“I decided to go there [University of Nebraska] because the options of sign language interpreting are very limited and that was one of the closest [colleges] that had a decent study abroad program,” Zimmerman said.

The University of Nebraska also provides other positives that interest Zimmerman, one being having a swim team because she was a part of the swim team at Tonka for four years.

“I know a bunch of people in Nebraska,” Zimmerman said. “It’s pretty close. I fell in love with the city, not that you’re supposed to go for the city but it seems like I could fit in. They have a swimming program.”

Zimmerman is considering interpreting at hospitals or in schools for a job after college.

“I just have a fascination with helping people in general,” Zimmerman said. “I find the medical side really fascinating, but because I don’t have the patience to do enough science in schooling, I’ve decided why not be there in a different light.”

Zimmerman feels that it is important to communicate with deaf people in anyway possible.

“It’ll give me a chance to connect with those that don’t get to connect,” Zimmerman said. “There’s so many people that shy away from even trying to communicate with a deaf person because they’re deaf or [they] don’t think they’re going to understand, so there’s no actual harm in attempting to connect, let alone actually learning the language and connecting with them and talking with them.”

A woman’s role

Even though it’s a man’s job, women can do it better,” senior Esmeralda Deleon said.

Deleon is pushing the limits of traditional roles of women, and she will be joining the Marines at Paris Island, North Carolina.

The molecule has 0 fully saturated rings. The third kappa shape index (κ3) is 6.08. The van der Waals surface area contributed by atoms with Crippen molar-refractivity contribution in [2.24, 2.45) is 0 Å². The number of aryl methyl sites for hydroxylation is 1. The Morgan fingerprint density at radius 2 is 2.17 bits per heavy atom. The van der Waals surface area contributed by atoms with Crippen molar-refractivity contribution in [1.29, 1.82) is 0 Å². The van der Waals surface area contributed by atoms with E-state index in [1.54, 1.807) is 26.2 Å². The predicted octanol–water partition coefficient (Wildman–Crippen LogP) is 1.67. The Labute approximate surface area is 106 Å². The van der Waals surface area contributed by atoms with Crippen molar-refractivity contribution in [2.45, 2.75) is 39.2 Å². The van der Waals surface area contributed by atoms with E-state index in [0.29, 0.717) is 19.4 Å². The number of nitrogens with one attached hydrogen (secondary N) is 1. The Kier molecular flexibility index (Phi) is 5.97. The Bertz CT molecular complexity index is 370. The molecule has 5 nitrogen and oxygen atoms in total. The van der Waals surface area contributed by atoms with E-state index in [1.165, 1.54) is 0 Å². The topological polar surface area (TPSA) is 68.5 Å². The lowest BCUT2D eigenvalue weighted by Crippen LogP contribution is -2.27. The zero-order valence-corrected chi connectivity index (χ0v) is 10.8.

“I always wanted something more challenging for myself and I thought that [joining the Marines] was the best fit for me, personally,” Deleon said. “I’m not really a school type of person. I’m more hands-on, so I thought [joining the Marines] would help me more.”

Deleon’s father was the inspiration for her dreams and goals.

“My dad has always been a great support system,” Deleon said. “He always wanted to join the Marines as well, but he dropped out [of highschool] as a junior, so he never got that opportunity. I want to give something back to him.”

Deleon’s father also inspired her to become a mechanic.

“He works with mechanics and he is in the mechanical field,” Deleon said. “I always looked up to my dad, so that’s probably a reason why [I want to be a mechanic].”

Another reason she wants to be a mechanic is to change the perception of women in the work force.

“[Being a mechanic is] something most women aren’t in, and it’s very rare,” Deleon said. “I thought that was awesome, and I want to be a part of history that gets more women in the [mechanical] fields so that [they will] stop being sexualized.”

Deleon believes that women wanting to challenge themselves with their future careers should follow their dreams.

“There are a lot of women who graduate recruit training [basic training to be a Marine] and are these awesome people,” Deleon said. “I just look up to them. Always motivate yourself to tell yourself that you can do it. Always challenge yourself and don’t always take the easy way out. Be whoever you want to be. Don’t let anyone tell you that you can’t be that person or that you’re not able to do it. Show them different. Turn around and prove them wrong. I think that’s the most powerful thing that you can do.”